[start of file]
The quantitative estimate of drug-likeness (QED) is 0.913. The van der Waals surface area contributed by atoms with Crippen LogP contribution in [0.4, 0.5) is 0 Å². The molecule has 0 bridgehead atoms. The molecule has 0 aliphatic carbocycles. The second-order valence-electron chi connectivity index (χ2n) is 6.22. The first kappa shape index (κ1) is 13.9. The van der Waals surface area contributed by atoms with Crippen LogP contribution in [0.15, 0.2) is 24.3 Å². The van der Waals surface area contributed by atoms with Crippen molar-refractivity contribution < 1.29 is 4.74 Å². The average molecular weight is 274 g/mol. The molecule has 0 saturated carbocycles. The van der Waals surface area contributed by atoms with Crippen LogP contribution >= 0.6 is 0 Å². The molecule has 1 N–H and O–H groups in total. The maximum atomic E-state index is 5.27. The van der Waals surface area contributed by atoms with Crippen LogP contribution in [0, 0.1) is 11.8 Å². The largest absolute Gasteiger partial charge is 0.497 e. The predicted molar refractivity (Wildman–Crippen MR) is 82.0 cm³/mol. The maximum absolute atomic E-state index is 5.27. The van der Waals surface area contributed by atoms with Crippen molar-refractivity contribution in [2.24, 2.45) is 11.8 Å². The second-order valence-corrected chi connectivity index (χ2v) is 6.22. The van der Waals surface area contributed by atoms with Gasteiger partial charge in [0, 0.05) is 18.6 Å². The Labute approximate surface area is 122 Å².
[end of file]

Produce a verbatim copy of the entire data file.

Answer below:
The quantitative estimate of drug-likeness (QED) is 0.913. The van der Waals surface area contributed by atoms with Crippen LogP contribution in [0.4, 0.5) is 0 Å². The molecule has 0 bridgehead atoms. The molecule has 0 aliphatic carbocycles. The second-order valence-electron chi connectivity index (χ2n) is 6.22. The first kappa shape index (κ1) is 13.9. The van der Waals surface area contributed by atoms with Crippen LogP contribution in [0.15, 0.2) is 24.3 Å². The van der Waals surface area contributed by atoms with Crippen molar-refractivity contribution < 1.29 is 4.74 Å². The average molecular weight is 274 g/mol. The molecule has 0 saturated carbocycles. The van der Waals surface area contributed by atoms with Crippen LogP contribution >= 0.6 is 0 Å². The molecule has 1 N–H and O–H groups in total. The maximum atomic E-state index is 5.27. The van der Waals surface area contributed by atoms with Crippen LogP contribution in [0, 0.1) is 11.8 Å². The largest absolute Gasteiger partial charge is 0.497 e. The predicted molar refractivity (Wildman–Crippen MR) is 82.0 cm³/mol. The maximum absolute atomic E-state index is 5.27. The van der Waals surface area contributed by atoms with Crippen molar-refractivity contribution in [2.24, 2.45) is 11.8 Å². The second-order valence-corrected chi connectivity index (χ2v) is 6.22. The van der Waals surface area contributed by atoms with Gasteiger partial charge in [0, 0.05) is 18.6 Å². The Labute approximate surface area is 122 Å².